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Over the past few months, we’ve seen Instagram copy features from some of its competitors. Primarily, that’s been Snapchat. Today, Instagram seems to be taking a page from another photo-centric social media success, though: Pinterest.
Instagram gave users the ability to save posts in December. (To do this, you tap the bookmark icon in the lower right underneath a photo in your feed.) This week, Instagram takes that capability one step further. The app is rolling out Private Collections, a new way to organize saved posts.
Now, you can tap and hold the bookmark icon to save a post to a specific, private collection in your profile. You can create a new collection as you do this, or save a post to one you’ve already created. You can also retroactively organize the posts you’ve already saved into collections. To do this, head to your profile, then tap the bookmark icon. Then, tap the plus sign in the upper righthand corner of this page. Name your new collection, then add the saved posts you’d like to store inside there.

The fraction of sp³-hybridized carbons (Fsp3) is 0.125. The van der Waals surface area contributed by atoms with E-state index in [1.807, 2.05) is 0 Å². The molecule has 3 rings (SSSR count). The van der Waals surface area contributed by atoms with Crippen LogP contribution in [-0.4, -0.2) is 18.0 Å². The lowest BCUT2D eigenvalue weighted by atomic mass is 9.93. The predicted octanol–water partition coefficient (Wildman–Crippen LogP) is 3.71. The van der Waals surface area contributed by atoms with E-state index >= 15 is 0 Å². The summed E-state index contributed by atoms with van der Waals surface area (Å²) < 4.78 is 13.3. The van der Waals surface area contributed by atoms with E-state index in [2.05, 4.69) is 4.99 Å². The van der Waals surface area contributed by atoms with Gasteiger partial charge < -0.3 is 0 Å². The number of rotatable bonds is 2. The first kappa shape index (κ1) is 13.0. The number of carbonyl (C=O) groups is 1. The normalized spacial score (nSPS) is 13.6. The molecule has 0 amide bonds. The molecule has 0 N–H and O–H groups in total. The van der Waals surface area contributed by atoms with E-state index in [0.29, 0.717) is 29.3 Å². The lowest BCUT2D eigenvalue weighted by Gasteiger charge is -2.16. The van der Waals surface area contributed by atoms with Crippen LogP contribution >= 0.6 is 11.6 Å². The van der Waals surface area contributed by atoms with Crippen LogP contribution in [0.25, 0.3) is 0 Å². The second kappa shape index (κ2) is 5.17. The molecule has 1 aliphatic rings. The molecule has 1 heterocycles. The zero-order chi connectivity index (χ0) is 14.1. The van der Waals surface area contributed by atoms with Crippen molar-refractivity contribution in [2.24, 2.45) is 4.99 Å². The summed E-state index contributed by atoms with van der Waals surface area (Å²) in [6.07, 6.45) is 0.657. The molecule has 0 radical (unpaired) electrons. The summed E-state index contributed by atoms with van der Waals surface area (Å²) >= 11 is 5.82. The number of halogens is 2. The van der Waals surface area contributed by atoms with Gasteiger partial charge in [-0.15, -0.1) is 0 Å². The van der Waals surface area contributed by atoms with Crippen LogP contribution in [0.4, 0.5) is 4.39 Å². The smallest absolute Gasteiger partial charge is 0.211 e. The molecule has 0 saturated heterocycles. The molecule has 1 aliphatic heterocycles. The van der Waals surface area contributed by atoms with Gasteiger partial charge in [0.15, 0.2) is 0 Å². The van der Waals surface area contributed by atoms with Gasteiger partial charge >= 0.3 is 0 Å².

Private Collections is interesting because it signals a fundamental shift in how people are using (or will use) Instagram. In the past, Instagram was just for browsing, liking, and commenting on pretty pictures. Today, however, a growing number of brands use the platform to show off new products. Celebrities and influencers use the app to promote fashion and style ideas. And with the ability to include multiple photos in a single post, you can now show step-by-step guides for a finishing a craft, cooking a meal, or creating a look. Instagram isn’t just being used for admiration, it’s being used to share ideas and information. And with that shift comes a need to store that information in an organized way.
Of course, other apps such as Pinterest and Evernote have let you do this sort of thing for a long time. However, as we’ve seen with the success of Instagram Stories, the fact that Instagram has added this capability could be dangerous to those other apps.
Considering 46% of Instagrammers have already saved at least one post since December, that could very well be the case.
Christina Bonnington is a tech reporter who specializes in consumer gadgets, apps, and the trends shaping the technology industry. Her work has also appeared in Gizmodo, Wired, Refinery29, Slate, Bicycling, and Outside Magazine. She is based in the San Francisco Bay Area and has a background in electrical engineering.